• Hard enquiry, which is done by a lender when you apply for a loan or credit card. Again, most lenders do not require your consent to pull this report, but some may do so. In which case, it would be mentioned as part of the loan application terms and conditions.

If you realise that there are hard enquiries made against your credit report, it would be wise to bring them to the attention of the concerned credit bureau. There is a possibility that these are a result of your credit report being misused, for example in case of an identity theft wherein another person is attempting to use your personal information to get a loan or credit card. Remember, each hard hit pulls down your credit score, so this should not be taken lightly.

Where are these enquiries used?

Globally, credit reports are used in businesses other than financial services for loans and credit card, such as insurance companies and telecom operators.

In India however, the usage of credit reports is mainly restricted to the financial services sector, as an entry-level check when you apply for a fresh line of credit.

Who can access a credit report?

In the United States, for example, the Fair Credit Reporting Act (FCRA) determines who can get access to an individual’s credit report. Some of the reasons a report can be made available include:

  • A bank or financial institution, to process your loan or credit card application
  • The individual agrees (in writing) to share their credit report
  • On the behest of a court order or subpoena
  • For prospective employment, by an employer (with the candidate’s prior permission)
  • With regards to a business transaction initiated by the individual
  • When utility companies process your application to apply for services, such as telecom
  • When a landlord is appraising your request to rent their property
  • When an insurance company is underwriting your policy

If an individual reports unauthorised use of their credit report, the FCRA will take up the enquiry. For example, an insurance company can view your credit report at the time of underwriting, but not if you subsequently file a claim. It caps actual damages at US$ 1,000 if there is an error owing to oversight, but consumers can also sue for punitive damages, lawyer’s fees and associated court costs.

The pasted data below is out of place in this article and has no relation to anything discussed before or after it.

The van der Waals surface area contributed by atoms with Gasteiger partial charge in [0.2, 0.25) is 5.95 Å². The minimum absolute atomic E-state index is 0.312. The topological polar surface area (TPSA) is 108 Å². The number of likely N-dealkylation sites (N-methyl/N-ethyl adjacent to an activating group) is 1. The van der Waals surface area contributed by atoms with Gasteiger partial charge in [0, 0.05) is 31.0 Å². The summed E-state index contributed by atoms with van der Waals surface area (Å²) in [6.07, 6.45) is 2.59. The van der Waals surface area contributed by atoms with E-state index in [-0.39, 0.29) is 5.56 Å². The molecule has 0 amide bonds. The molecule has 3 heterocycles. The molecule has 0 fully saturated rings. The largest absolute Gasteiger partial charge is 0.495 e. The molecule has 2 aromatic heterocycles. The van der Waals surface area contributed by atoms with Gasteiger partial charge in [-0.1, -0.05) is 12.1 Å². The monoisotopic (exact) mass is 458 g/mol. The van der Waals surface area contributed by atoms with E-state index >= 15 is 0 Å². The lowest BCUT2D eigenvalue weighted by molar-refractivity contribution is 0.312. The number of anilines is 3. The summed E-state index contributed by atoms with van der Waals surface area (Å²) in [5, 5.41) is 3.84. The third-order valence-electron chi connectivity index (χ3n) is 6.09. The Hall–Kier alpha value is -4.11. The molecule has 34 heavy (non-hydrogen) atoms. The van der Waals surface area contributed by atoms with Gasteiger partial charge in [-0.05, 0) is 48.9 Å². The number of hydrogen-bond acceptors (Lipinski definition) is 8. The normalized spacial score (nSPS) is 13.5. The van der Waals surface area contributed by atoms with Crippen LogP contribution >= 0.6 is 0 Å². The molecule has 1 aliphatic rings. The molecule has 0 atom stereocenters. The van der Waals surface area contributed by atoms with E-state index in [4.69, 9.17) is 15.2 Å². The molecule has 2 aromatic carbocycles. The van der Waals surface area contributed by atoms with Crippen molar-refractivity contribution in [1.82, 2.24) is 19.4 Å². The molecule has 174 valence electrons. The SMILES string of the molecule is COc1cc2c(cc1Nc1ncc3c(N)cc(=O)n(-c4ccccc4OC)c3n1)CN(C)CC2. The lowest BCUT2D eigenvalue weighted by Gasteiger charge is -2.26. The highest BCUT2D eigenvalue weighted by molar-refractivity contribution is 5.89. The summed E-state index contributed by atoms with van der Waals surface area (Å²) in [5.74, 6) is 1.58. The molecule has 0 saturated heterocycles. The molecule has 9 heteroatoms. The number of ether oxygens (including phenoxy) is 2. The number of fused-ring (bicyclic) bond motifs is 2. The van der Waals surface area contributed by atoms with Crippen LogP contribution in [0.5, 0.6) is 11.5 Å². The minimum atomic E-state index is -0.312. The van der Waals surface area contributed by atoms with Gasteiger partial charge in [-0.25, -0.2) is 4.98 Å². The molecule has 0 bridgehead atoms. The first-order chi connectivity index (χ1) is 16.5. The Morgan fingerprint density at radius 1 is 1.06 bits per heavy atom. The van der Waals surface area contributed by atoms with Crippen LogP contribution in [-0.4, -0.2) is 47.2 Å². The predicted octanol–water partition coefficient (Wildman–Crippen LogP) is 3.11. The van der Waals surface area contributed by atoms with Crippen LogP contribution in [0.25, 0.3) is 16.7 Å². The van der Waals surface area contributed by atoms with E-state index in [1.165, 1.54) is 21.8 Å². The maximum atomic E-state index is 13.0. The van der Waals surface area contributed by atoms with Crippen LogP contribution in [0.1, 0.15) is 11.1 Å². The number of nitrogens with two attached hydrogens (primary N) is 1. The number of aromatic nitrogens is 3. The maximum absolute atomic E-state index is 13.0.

In India, as per the Credit Information Companies (Regulation) Act, 2005 (CIC Act), the borrower’s consent is not required to (a) collect data from lenders and (b) furnish this information to specified users of credit information by credit information companies. This ‘consent clause’ has been made redundant as per a Reserve Bank of India (RBI) notification dated July 01, 2013. Hence, it is likely that you would know when an enquiry has been made only when you request for a copy of the credit report yourself.

It is important to note that not just about ‘anyone’ can get access to your credit report without your permission. A prospective employer for instance cannot obtain a copy of your report unless you agree to share it with them. Simply put, as on date, no individual or corporate body/ organisation can check your CIBIL report without your permission, unless you have applied for a line of credit as mentioned above.

How can you safeguard yourself?

It is always prudent to keep track of your credit report at regular intervals by obtaining a copy from any or all of the credit bureaus. While the score itself may differ slightly across bureaus, you would be able to tell if any unusual activity is reported. In such an event, contact the concerned bureau(s) immediately to have the data rectified.

Your credit health is the key to your financial future, and the credit report is an extremely crucial factor in the process. Hence, it is never too late to begin monitoring your credit report and safeguarding your financial future.

How often should you check your credit score?

One may not need the credit or loans at all times, but it is prudent to keep track of your credit score regularly. If you find anything out of the ordinary, it would be wise to report it to the concerned lender immediately, and have it rectified.

As a consumer, you should be aware of your credit history, as any small error can play havoc with your score. Make sure that the information captured in your report is accurate and up-to-date, ideally checking at least once a year.


When should you check your credit score?

There are four credit bureaus in India licensed to operate by the RBI. You can apply for a report to any (or all) of the bureaus, and check the scores across each.

A good strategy is to spread out your report requests throughout the year, instead of getting them from each bureau at the same time. That way, you would be able to keep track of your score year-round.

You may want to check your report additionally if you are planning to avail of a new line of credit – a loan or a credit card – as the score plays a critical role in the approval process. A good score can ensure you get a loan on the best possible interest rates and terms.

Alternately, it would suffice to request for a report from the bureau once a year. Checking your personal credit history as often as you like does not impact your score.

How to get a free credit score?

While the bureaus themselves do not offer a free credit report to consumers, you can log on to, for a free credit score from Equifax, one of the bureaus in the country today.